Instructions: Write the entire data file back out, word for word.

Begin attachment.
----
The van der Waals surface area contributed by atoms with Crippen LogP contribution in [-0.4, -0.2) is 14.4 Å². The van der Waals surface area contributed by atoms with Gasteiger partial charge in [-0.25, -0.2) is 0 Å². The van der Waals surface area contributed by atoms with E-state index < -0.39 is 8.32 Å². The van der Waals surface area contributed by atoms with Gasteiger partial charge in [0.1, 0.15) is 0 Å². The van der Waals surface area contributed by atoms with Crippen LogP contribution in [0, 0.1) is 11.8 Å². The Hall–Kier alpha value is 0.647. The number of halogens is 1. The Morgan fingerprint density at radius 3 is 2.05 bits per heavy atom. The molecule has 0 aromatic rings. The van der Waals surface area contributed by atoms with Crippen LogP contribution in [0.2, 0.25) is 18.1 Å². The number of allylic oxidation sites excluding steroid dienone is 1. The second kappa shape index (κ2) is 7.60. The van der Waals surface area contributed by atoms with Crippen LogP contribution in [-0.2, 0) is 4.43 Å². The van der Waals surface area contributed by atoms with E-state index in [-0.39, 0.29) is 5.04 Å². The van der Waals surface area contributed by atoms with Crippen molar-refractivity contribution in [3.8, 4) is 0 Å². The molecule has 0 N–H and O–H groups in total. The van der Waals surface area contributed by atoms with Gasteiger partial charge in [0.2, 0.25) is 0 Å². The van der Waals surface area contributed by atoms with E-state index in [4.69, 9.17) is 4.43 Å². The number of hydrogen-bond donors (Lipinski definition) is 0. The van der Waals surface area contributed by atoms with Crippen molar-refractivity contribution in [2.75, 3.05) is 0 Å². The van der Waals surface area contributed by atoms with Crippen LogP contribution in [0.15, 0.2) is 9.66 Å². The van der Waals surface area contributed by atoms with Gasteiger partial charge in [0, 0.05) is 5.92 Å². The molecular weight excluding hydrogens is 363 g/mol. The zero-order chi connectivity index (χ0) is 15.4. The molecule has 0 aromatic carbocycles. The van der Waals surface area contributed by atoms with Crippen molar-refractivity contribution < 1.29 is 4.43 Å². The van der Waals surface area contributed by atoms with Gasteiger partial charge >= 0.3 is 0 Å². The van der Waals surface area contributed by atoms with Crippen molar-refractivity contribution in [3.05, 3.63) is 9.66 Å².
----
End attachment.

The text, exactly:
The van der Waals surface area contributed by atoms with Crippen LogP contribution in [-0.4, -0.2) is 14.4 Å². The van der Waals surface area contributed by atoms with Gasteiger partial charge in [-0.25, -0.2) is 0 Å². The van der Waals surface area contributed by atoms with E-state index < -0.39 is 8.32 Å². The van der Waals surface area contributed by atoms with Gasteiger partial charge in [0.1, 0.15) is 0 Å². The van der Waals surface area contributed by atoms with Crippen LogP contribution in [0, 0.1) is 11.8 Å². The Hall–Kier alpha value is 0.647. The number of halogens is 1. The Morgan fingerprint density at radius 3 is 2.05 bits per heavy atom. The molecule has 0 aromatic rings. The van der Waals surface area contributed by atoms with Crippen LogP contribution in [0.2, 0.25) is 18.1 Å². The number of allylic oxidation sites excluding steroid dienone is 1. The second kappa shape index (κ2) is 7.60. The van der Waals surface area contributed by atoms with Crippen LogP contribution in [-0.2, 0) is 4.43 Å². The van der Waals surface area contributed by atoms with E-state index in [-0.39, 0.29) is 5.04 Å². The van der Waals surface area contributed by atoms with Crippen molar-refractivity contribution in [3.8, 4) is 0 Å². The molecule has 0 N–H and O–H groups in total. The van der Waals surface area contributed by atoms with Gasteiger partial charge in [0.2, 0.25) is 0 Å². The van der Waals surface area contributed by atoms with E-state index in [4.69, 9.17) is 4.43 Å². The number of hydrogen-bond donors (Lipinski definition) is 0. The van der Waals surface area contributed by atoms with Crippen molar-refractivity contribution in [2.75, 3.05) is 0 Å². The van der Waals surface area contributed by atoms with Crippen LogP contribution in [0.15, 0.2) is 9.66 Å². The van der Waals surface area contributed by atoms with Gasteiger partial charge in [0, 0.05) is 5.92 Å². The molecular weight excluding hydrogens is 363 g/mol. The zero-order chi connectivity index (χ0) is 15.4. The molecule has 0 aromatic carbocycles. The van der Waals surface area contributed by atoms with Crippen molar-refractivity contribution < 1.29 is 4.43 Å². The van der Waals surface area contributed by atoms with Gasteiger partial charge >= 0.3 is 0 Å². The van der Waals surface area contributed by atoms with Crippen molar-refractivity contribution in [3.05, 3.63) is 9.66 Å².